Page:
President Donald Trump isn’t the first incumbent president to run for reelection facing a deficit in the late summer polls. At this stage of the election cycle in 1948, no one thought Democrat Harry Truman had a prayer of winning as he sank in the polls.
Newsweek magazine likened the Truman campaign in the month before the election to a “ship beating itself to pieces against a rocky shore.”
The “never Trumans” in the Democratic party were not much different from the Republicans’ never Trumpers, a group of neoconservatives who Trumpism has thrust into irrelevancy. In the election of 1948, Southern Democrats rallied around Dixiecrat and South Carolina Gov. Strom Thurmond, and Henry Wallace ran as a Progressive Party candidate.
So, how did Truman pull off the “miracle of ’48”?
In the last three months of the campaign, he adopted an ingenious strategy of running against the “do-nothing Republican Congress.” He fled Washington by train on his “whistle blow” tour through the heartland. He pitted the social and financial concerns of blue-collar Americans, farmers, and faith-based voters against the moneyed interests and deep-pocketed lobbyists on the East Coast. This, of course, led to the populist, “Give ’em hell, Harry” rallying cry of Middle America.
He warned voters that if they “stay at home” on Election Day, they would only “keep these reactionaries in power” and “deserve every blow you get.”
Trump should borrow this strategy from Truman. There is no economic or political gain from swimming in the swamp and negotiating a “fiscal stimulus” bill with the Democrats that will be larded up with special interest spending.
He should campaign against House Speaker Nancy Pelosi’s $3 trillion monstrosity of a “stimulus” bill containing goody bags, paid for by taxpayers, to every liberal special interest group imaginable. That bill stimulates nothing but Pelosi’s contributor list—from teachers unions to environmental lobbyists to trial lawyers to government workers. Americans are disgusted by the opportunism of Democrats—that they would dare use a public health crisis to fund union pensions, the National Symphony Orchestra, and environmental justice grants, whatever those are.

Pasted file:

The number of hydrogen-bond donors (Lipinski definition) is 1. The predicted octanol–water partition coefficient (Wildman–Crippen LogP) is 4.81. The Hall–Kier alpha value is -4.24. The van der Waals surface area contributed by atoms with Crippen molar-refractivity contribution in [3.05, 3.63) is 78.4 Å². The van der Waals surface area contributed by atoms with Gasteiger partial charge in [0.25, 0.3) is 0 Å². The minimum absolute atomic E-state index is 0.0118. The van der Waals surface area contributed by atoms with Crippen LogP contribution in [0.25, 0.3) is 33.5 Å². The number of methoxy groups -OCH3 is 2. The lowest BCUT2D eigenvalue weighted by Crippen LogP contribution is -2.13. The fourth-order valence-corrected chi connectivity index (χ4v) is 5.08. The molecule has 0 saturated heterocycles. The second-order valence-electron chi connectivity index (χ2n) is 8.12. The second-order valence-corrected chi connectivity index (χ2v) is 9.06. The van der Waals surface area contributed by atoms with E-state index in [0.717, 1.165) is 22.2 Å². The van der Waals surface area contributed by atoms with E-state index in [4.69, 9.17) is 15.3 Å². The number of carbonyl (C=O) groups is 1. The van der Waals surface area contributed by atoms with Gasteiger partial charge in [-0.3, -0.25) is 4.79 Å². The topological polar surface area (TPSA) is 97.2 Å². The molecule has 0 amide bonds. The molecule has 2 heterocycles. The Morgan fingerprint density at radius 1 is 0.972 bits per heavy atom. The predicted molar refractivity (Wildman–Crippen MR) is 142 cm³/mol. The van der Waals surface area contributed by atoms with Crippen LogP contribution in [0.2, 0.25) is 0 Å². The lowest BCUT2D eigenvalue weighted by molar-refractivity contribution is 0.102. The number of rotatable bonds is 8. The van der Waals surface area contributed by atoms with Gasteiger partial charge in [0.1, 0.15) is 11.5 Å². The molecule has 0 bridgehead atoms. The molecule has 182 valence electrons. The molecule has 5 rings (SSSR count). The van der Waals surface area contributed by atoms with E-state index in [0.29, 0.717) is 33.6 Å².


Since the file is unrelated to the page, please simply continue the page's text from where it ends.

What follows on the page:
Trump is the modern-day Truman against a lifetime politician and his running mate, another lifetime politician—neither of whom have any business or job-creating experience. He could barnstorm around the country denouncing Democrat tax hikes and their obsession with issues such as climate change that would require strangling our energy industry. This would be cheered in China and Europe, but it would hobble America’s Midwestern industrial base and put millions of miners, drillers, truckers, construction workers, and other hard hats in unemployment lines.
The Democrats have been apologists for the rioters, gangs, looters, and anarchists who have burned down inner-city neighborhoods, harming the very minorities they say they want to help. Trump could win the election as the candidate of public safety alone.
The most populist issue of all is to fully open the American economy in a safe and effective way to reduce unemployment and get American families a paycheck. Democrats have defined themselves as the lockdown party.
Truman used to say: “I didn’t give them hell. I just told the truth, and they thought it was hell.” Trump’s special challenge is that, unlike Truman, he isn’t just up against a corrupt East Coast elite core of deep-state, deep-pocketed lobbyists and the wealthy social snobs who view Middle America as flyover country. He also must combat the bleed-blue media.
Given how unpopular the media is today, he can even turn the bias and blinding hatred at places such as CNN from a liability into an asset by again running against the fake news industrial complex. All of this is to say that voters need to be reminded daily that the left doesn’t just disdain Trump but also disdains the values and pro-America principles of Trump voters. Time to rile up the “deplorables” again, circa 1948 and 2016.
Stephen Moore is an economics journalist, author, and columnist. The latest of many books he co-authored is “Trumponomics: Inside the America First Plan to Revive Our Economy.” Currently, Moore is also the chief economist for the Institute for Economic Freedom and Opportunity.
Views expressed in this article are the opinions of the author and do not necessarily reflect the views of The Epoch Times.